Accordingly, the present invention is directed to a synchronized reverse gear assembly for use in multi-speed manual transmissions. In particular, the synchronized reverse gear assembly of the present invention is applicable for use in transmissions having an input shaft, an output shaft, a first gearset having an input gear fixed to the input shaft and meshed with a first speed gear rotatably supported on the output shaft, and a first synchronizer clutch driven by the output shaft for selectively coupling the first speed gear thereto to provide a forward gear. The reverse gear assembly includes an idler shaft, a first idler gear rotatably supported on the idler shaft and meshed for driven rotation with the input shaft, a second idler gear fixed to the idler shaft and meshed with the first synchronizer clutch, and a second synchronizer clutch for selectively coupling the first idler gear to the idler shaft to provide a reverse gear. As an alternative, the second idler gear can also be rotatably supported on the idler shaft and the second synchronizer clutch can function to selectively couple the first idler gear to the second idler gear to provide the reverse gear.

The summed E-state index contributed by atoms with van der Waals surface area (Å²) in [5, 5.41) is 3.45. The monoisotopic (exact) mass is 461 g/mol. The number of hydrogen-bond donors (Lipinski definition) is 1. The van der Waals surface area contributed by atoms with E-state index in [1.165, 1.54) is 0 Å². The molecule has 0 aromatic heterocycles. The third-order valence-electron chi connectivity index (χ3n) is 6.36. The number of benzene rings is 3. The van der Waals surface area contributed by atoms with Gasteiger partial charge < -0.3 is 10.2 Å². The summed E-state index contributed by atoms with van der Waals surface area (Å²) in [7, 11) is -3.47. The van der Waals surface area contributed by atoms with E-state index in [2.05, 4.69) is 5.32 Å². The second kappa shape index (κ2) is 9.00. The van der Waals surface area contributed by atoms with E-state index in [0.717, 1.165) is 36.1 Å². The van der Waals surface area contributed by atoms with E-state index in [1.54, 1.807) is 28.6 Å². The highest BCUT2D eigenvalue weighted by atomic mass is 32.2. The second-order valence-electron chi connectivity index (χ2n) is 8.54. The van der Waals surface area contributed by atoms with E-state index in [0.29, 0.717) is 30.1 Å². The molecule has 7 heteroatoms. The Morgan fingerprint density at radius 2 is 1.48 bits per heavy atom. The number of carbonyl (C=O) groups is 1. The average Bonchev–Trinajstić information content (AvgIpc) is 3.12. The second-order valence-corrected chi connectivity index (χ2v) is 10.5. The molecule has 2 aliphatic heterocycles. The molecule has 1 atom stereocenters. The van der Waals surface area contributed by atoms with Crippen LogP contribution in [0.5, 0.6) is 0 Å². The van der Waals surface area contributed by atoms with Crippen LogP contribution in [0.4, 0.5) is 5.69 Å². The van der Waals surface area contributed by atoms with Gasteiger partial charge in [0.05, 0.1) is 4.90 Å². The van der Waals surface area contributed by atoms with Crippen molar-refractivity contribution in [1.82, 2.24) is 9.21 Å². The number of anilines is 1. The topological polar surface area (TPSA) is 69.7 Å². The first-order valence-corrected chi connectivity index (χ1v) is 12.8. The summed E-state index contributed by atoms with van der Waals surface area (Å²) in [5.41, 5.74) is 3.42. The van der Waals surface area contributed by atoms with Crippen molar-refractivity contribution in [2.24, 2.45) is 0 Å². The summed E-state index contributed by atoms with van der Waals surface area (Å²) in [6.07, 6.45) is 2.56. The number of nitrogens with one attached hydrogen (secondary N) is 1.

Further objects, features and advantages of the present invention will become apparent to those skilled in the transmission art from studying the following description and the accompanying drawings in which:
FIG. 1 is a section view of a multi-speed transmission equipped with a reverse gear assembly according to one embodiment of the present invention;
FIG. 2 is an enlarged partial view of FIG. 1 showing the components of the reverse gear assembly in greater detail;
FIG. 3 is a partial sectional view showing an alternative embodiment for the reverse gear assembly;